You will recall that I was anticipating disappearing into a crowd of 1 billion Indians; to lose myself in anonymity. Well it proved a false hope. It was a good thought, but one based on a flawed premise. One based on an inadequate foundation of experience. There were a lot of cameras and smart phones at Varanasi, and they weren’t all in the hands of tourists. I was asked to pose with one family group, then a second. Then the word spread nationwide. I’m probably on Facebook, maybe even You Tube; ‘Strange Western world-renouncer spotted at Varanasi Ghats!’. ‘Click thumbnail image to play film clip, download full version free’. I never once put out my hand in expectation of financial reward. I should have thought things weren’t going to plan when a group of teenage boys, pleasant enough lads projecting not a hint of ill will or aggressive intent towards me, passed by as I sat in scenic contemplation on the steps by the Ganges. I was enthralled by a group of men who were positioning a bright blue coloured diesel engine in the hull of a boat. Alongside this was a second boat, its clinker-built form being patiently crafted by a man owning only an adze, a small hand saw, and a hammer, for the completion of his task. “Western Baba, Western Baba”, the boys called out. Then they laughed and ran off. I looked about puzzled as I had thought I was alone. Maybe a holy Sadhu, meaning no offence, had quietly arrived and was enjoying the shade of my back, out of sight behind me. There was no one. They meant me. I shrugged. The boys had gathered some distance off and were gesticulating in my direction. My clothes were still in accompaniment and in their appropriate place upon my body, everything buttoned as it should be. Suddenly, and inexplicably engaged by memories of my ancestors, I gingerly felt my cheeks, but found nothing moist, nothing resembling woad. Not even a trace of the vermillion coloured paint a kind old man had earlier placed on my forehead. Only charged me 40 rupees, Rs40. That’s a bargain at less than a dollar a dab. He’d even thrown in a blessing, and offered a flower.

I searched again, this time fingering the two long side plaits of my beard, then the oiled curls hanging down past my shoulders, in case some light-fingered street larrikin had cleverly decorated my long hair with votive marigolds. We used to do that sort of thing at school, the words ‘Kick Me’ written on a little piece of paper, gummed unknowing to your back. There was nothing, not even an odd crumb or sauce stain lingering from my breakfast meal amongst my beard, as often was my fashion. Maybe the days of George Harrison in India have passed, I thought to myself, and ‘short back and sides’ are now ‘de rigueur’ amongst the street chic that inhabit the banks of the Ganges here.

Later I contented myself with a slice of home made apple pie at a trendy tree-shaded cafe at the far end of the ghats. It had a gathering of backpackers, Israeli’s, Scandinavians, and a conspicuously loud and uncouth Scotsman. It was almost like Sydney’s inner city Newtown or Glebe, except the cafe did spiced marsala chai and sweet lassi, not latte. The late astronomer Carl Sagan, if to whom I hope I assign the quote correctly, said something like “to bake an apple pie first you have to create the universe”. My slice of pie had been on a long journey. But as I tried to reconcile the riverside scenes of Varanasi portrayed in the picturesque early 19th Century postcard reproductions I had just bought from an insistent young girl, with the wrack of humanity at their labour and ritual celebration below the cafe, and the sudden thought of the Ganges River dolphin, which was being allowed to slip perilously close to extinction, … the mirage of sacred majesty fell away. There was a terrible truth beyond the image of tourist industry advertising here.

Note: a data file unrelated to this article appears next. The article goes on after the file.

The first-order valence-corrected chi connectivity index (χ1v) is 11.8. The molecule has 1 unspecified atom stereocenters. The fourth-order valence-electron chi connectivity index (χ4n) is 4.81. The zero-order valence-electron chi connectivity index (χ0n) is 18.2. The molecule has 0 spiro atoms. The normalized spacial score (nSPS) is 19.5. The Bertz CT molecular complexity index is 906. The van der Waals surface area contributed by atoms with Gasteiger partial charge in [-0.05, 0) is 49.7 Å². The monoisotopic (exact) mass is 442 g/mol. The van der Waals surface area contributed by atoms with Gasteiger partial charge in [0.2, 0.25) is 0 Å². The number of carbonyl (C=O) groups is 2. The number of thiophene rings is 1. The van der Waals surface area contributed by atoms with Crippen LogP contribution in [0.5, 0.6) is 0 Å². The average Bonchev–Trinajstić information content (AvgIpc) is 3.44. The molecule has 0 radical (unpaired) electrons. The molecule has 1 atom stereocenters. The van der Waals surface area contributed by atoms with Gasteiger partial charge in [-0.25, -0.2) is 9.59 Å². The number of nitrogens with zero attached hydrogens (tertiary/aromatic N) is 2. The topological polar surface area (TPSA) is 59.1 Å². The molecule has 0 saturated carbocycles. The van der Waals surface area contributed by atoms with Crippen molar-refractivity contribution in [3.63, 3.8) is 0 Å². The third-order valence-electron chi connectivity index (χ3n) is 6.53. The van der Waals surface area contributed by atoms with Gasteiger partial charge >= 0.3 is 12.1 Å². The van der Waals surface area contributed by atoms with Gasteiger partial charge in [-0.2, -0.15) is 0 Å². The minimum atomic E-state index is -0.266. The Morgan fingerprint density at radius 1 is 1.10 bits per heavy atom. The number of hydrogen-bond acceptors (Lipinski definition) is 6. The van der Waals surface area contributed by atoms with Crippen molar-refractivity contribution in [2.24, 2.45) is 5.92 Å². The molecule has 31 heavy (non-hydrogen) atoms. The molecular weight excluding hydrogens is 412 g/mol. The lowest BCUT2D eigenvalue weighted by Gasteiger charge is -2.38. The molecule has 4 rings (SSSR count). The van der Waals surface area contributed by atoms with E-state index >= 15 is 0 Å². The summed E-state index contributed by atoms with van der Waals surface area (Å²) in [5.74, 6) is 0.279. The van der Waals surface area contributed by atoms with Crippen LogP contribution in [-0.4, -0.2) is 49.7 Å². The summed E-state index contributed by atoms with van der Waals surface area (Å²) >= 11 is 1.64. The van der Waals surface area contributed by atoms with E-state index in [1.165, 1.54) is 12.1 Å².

The dolphin, the Shishumaar of the Ramayana, Platanista gangetica gangetica of the scholarly texts of biologists, had first sprung from Lord Shiva’s locks. The Roman natural historian and military commander Pliny the Elder, before dying during the eruption of Vesuvius that famously extinguished the habitations and citizens of Pompeii and Herculaneum on the 25th August 79 CE, wrote in his Historiae Naturalis ‘In Gange Indiae platanistes vocant, rostro delphini..’. We do not know Pliny’s source, for he himself did not venture to India, and he might even have been talking about the separate dolphin subspecies that is confined to the Indus River in Pakistan, for Roman merchants once often voyaged there. But regardless, knowledge to the Western world of this strange ‘fish with a beak’ then slipped away, not to regain official scientific notoriety until the 19th Century. The Shishumaar is an obligate freshwater dolphin, confined to the waters of the Ganges and the Brahmaputra rivers; but like its oceanic relatives an eater of fish nevertheless. It still swims in the rivers of India, Nepal and Bangladesh, its diminishing populations increasingly threatened by toxic pollution, the building of dams, collision with riverboats, accidental capture in nets, and by hunting. Its close relative the Yangtze River dolphin, Lipotes vexillifer, barely survived into the 21st Century. It is now extinct, a nirvana of sorts. Of that species, only silent museum specimens remain.

I came from a different place, of subtropical rainforest at the back door of my house, and of waking to the calls of lyrebirds. I can venture to the seaside nearby, and predictably watch common species of dolphin at sunset, on whatever evening I choose. My minarets and church spires are the tall canopies of eucalypt trees and the overshadowing cliff-line beyond, its rock coarse conglomerate sediment; this once an ancient lakebed. I did not need to build a temple. At this moment it was all a long way away. I thought of Ralph Waldo Emerson, the American philosopher, who in 1836, around the time the scenes in my Varanasi postcards had been etched, wrote in the essay Nature:

“the solitary places do not seem quite lonely. At the gates of the forest, the surprised man of the world is forced to leave his city estimates of great and small, wise and foolish. The knapsack of custom falls off his back with the first step he makes into these precincts. Here is sanctity which shames our religions, and reality which discredits our heroes”.


Not much comfort when faced with extinction. But it was a good slice of apple pie, so I ordered ‘seconds’.